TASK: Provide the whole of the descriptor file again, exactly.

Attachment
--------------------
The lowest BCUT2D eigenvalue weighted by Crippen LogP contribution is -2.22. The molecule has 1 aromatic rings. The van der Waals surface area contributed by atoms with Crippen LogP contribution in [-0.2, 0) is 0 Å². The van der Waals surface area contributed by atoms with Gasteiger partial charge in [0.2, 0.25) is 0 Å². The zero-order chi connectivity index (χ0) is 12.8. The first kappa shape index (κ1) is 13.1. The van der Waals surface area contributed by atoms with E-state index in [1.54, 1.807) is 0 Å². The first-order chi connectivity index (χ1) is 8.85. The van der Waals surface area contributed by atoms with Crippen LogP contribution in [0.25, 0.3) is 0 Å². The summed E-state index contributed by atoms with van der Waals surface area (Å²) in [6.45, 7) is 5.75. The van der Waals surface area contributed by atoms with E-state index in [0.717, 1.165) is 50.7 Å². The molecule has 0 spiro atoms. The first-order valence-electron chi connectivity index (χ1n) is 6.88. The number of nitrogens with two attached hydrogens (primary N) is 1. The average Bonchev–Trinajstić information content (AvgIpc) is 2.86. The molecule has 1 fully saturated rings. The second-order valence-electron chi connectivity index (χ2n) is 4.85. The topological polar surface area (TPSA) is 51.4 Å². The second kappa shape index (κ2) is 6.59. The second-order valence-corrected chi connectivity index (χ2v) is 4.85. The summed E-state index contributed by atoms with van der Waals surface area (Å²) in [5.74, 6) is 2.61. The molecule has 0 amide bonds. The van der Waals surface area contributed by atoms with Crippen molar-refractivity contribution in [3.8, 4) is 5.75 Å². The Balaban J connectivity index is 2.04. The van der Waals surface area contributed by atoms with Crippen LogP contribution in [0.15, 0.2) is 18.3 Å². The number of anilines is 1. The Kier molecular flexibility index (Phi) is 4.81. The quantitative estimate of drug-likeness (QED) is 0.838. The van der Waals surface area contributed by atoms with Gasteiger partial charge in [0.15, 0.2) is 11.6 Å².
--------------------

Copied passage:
The lowest BCUT2D eigenvalue weighted by Crippen LogP contribution is -2.22. The molecule has 1 aromatic rings. The van der Waals surface area contributed by atoms with Crippen LogP contribution in [-0.2, 0) is 0 Å². The van der Waals surface area contributed by atoms with Gasteiger partial charge in [0.2, 0.25) is 0 Å². The zero-order chi connectivity index (χ0) is 12.8. The first kappa shape index (κ1) is 13.1. The van der Waals surface area contributed by atoms with E-state index in [1.54, 1.807) is 0 Å². The first-order chi connectivity index (χ1) is 8.85. The van der Waals surface area contributed by atoms with Crippen LogP contribution in [0.25, 0.3) is 0 Å². The summed E-state index contributed by atoms with van der Waals surface area (Å²) in [6.45, 7) is 5.75. The van der Waals surface area contributed by atoms with E-state index in [0.717, 1.165) is 50.7 Å². The molecule has 0 spiro atoms. The first-order valence-electron chi connectivity index (χ1n) is 6.88. The number of nitrogens with two attached hydrogens (primary N) is 1. The average Bonchev–Trinajstić information content (AvgIpc) is 2.86. The molecule has 1 fully saturated rings. The second-order valence-electron chi connectivity index (χ2n) is 4.85. The topological polar surface area (TPSA) is 51.4 Å². The second kappa shape index (κ2) is 6.59. The second-order valence-corrected chi connectivity index (χ2v) is 4.85. The summed E-state index contributed by atoms with van der Waals surface area (Å²) in [5.74, 6) is 2.61. The molecule has 0 amide bonds. The van der Waals surface area contributed by atoms with Crippen molar-refractivity contribution in [3.8, 4) is 5.75 Å². The Balaban J connectivity index is 2.04. The van der Waals surface area contributed by atoms with Crippen LogP contribution in [0.15, 0.2) is 18.3 Å². The number of anilines is 1. The Kier molecular flexibility index (Phi) is 4.81. The quantitative estimate of drug-likeness (QED) is 0.838. The van der Waals surface area contributed by atoms with Gasteiger partial charge in [0.15, 0.2) is 11.6 Å².